Melting glacier released a 6.7 gigaton ‘megawave’

  • NASA studied Greenland’s hottest summers on record, 2010 and 2012
  • Found ice in Rink Glacier slid through the glacier’s interior in a gigantic wave
  • May increase the potential for sustained ice loss in Greenland 
  • Could have implications for the future rate of sea level rise

NASA has revealed a never before seen phenomenon that caused a ‘giant wave’ on a melting glacier. 

The wave – which occurred during the 2012 record melt year – traveled nearly 15 miles through the Rink Glacier in western Greenland over four months before reaching the sea, the researchers said. 

It was so big that it warped the solid Earth – a surge equivalent in mass to 18,000 Empire State Buildings. 

The study found that during Greenland's hottest summers on record, 2010 and 2012, the ice in Rink Glacier on the island's west coast slid through the glacier's interior in a gigantic wave

The study found that during Greenland’s hottest summers on record, 2010 and 2012, the ice in Rink Glacier on the island’s west coast slid through the glacier’s interior in a gigantic wave

THE RINK GLACIER 

Rink is one of Greenland’s major outlets to the ocean, draining about 11 billion tons (gigatons) of ice per year in the early 2000s — roughly the weight of 30,000 Empire State Buildings. 

In the intensely hot summer of 2012, however, it lost an additional 6.7 gigatons of mass in the form of a solitary wave.

 

Scientists say it was ‘like a warmed freezer pop sliding out of its plastic casing’ and found the wave persisted for four months, with ice from upstream continuing to move down to replace the missing mass for at least four more months.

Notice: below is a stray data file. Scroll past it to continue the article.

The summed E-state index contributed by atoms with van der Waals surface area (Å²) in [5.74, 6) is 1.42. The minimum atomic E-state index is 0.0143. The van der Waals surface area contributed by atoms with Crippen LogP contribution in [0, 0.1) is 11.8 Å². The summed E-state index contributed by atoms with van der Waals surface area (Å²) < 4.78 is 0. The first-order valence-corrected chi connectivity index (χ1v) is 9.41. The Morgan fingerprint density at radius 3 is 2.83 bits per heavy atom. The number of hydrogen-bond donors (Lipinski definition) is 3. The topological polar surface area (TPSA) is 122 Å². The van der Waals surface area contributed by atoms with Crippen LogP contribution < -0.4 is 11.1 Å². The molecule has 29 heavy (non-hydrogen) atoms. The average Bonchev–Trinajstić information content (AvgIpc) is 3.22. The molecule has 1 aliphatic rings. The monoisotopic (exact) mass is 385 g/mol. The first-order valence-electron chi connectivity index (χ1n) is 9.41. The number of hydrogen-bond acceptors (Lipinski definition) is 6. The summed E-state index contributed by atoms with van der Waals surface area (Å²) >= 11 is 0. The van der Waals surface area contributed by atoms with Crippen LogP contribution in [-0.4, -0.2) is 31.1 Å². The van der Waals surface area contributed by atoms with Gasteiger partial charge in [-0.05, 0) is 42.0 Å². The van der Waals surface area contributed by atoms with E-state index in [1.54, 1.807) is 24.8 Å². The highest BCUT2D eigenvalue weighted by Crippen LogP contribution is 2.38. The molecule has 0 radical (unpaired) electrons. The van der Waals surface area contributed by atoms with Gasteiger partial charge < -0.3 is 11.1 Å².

‘It’s a gigantic mass,’ said Eric Larour, one of the study’s authors and a researcher at NASA’s Jet Propulsion Laboratory. 

‘It is able to bend the bedrock around it.’ 

This long pulse of mass loss, called a solitary wave, is a new discovery that may increase the potential for sustained ice loss in Greenland as the climate continues to warm, with implications for the future rate of sea level rise.

The study by three scientists from NASA’s Jet Propulsion Laboratory in Pasadena, California, was the first to precisely track a glacier’s loss of mass from melting ice using the horizontal motion of a GPS sensor. 

They used data from a single sensor in the Greenland GPS Network (GNET), sited on bedrock next to Rink Glacier. 

A paper on the research is published online in the journal Geophysical Research Letters.

Rink is one of Greenland’s major outlets to the ocean, draining about 11 billion tons (gigatons) of ice per year in the early 2000s – roughly the weight of 30,000 Empire State Buildings. 

In the intensely hot summer of 2012, however, it lost an additional 6.7 gigatons of mass in the form of a solitary wave. 

Previously observed melting processes can’t explain that much mass loss.

The wave could not have been detected by the usual methods of monitoring Greenland’s ice loss, such as measuring the thinning of glaciers with airborne radar.